Thursday, 23 October 2014

Poor practice. Don’t blame and shame; support and retrain.

Community Care reports that the Health and Care Professions Council (HCPC) has suspended a children’s social worker for failing to keep clear and accurate records.

I agree with Unison’s representative, who is quoted in the article as expressing reservations about employers referring this type of case to a public disciplinary panel.

Indeed I would go further and say that the HCPC should confine its deliberations to intentional wrongdoing, not under-performance. I think employers need to look at retraining and supporting people who have difficulties meeting expectations, not setting out to show them a hard time.

Some people might accuse me of being soft; of too easily tolerating poor practice. But my argument stems not from undue sympathy for the social worker, but from concern that this is precisely the wrong way to deal with poor practice.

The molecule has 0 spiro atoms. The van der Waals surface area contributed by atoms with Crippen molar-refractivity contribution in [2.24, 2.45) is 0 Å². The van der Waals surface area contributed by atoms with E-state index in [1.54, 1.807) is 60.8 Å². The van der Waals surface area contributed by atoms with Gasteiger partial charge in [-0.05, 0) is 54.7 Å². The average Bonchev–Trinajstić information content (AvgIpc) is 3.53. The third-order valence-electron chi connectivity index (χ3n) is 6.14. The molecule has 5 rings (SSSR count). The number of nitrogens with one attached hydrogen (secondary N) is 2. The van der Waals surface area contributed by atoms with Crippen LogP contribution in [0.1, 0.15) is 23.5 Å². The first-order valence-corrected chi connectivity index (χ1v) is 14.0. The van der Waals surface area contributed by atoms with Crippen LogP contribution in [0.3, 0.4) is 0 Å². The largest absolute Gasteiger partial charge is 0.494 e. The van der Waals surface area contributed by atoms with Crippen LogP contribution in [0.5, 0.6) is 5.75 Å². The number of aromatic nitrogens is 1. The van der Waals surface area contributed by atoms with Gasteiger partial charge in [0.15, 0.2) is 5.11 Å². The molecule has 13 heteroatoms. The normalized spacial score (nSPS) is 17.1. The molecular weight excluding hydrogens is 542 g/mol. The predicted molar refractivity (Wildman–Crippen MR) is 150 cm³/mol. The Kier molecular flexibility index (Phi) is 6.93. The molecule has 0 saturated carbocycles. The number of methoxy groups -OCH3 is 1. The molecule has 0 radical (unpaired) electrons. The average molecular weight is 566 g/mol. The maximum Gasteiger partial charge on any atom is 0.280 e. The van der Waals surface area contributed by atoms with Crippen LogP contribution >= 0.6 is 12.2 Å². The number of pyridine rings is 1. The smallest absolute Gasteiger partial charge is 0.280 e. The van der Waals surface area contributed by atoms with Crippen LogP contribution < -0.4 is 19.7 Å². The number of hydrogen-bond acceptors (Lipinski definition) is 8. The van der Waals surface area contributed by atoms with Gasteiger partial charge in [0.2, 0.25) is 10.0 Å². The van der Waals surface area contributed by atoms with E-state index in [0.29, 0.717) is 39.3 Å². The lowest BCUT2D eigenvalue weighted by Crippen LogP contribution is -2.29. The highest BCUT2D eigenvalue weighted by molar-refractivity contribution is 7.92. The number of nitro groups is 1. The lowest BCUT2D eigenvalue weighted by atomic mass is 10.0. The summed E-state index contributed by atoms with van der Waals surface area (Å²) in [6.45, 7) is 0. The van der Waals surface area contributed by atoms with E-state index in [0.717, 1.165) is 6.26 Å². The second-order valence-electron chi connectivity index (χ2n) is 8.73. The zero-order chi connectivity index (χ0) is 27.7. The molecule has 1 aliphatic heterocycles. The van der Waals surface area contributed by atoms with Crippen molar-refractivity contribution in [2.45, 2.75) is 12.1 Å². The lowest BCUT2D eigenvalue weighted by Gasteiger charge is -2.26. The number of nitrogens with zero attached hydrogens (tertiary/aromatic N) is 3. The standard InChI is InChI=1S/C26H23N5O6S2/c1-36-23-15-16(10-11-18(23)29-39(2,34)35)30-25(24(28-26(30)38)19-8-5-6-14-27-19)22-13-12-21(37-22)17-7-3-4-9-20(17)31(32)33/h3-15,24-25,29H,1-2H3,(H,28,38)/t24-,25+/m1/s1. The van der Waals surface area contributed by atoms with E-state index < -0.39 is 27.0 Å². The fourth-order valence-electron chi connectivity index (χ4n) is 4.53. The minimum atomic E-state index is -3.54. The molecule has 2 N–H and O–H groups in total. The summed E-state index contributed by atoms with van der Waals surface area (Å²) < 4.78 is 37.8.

You only need to ask yourself what the effect of the tribunal’s judgement will be on the small minority of social workers who are out there struggling at the margins of competence. Are they going to rush off to their managers and confess that there are files lurking in the back of filing cabinets that have some serious omissions? You can bet your bottom dollar they won’t because they will have read what happens to people who get found out – sacked, suspended, possibly ruined. They will keep quiet and hope they are not discovered.

I would like everybody who has some doubts about their own competence to readily ask their managers for help. Particularly with an issue like recording, the sooner the problem gets tackled the easier it is to deal with. It is far better to take action early, before the backlog becomes irremediable.

This case sends out all the wrong messages. Putting fear into the workplace doesn’t result in good practice. It is much more likely to result in people hiding bad practice, which is the worst of all possible worlds.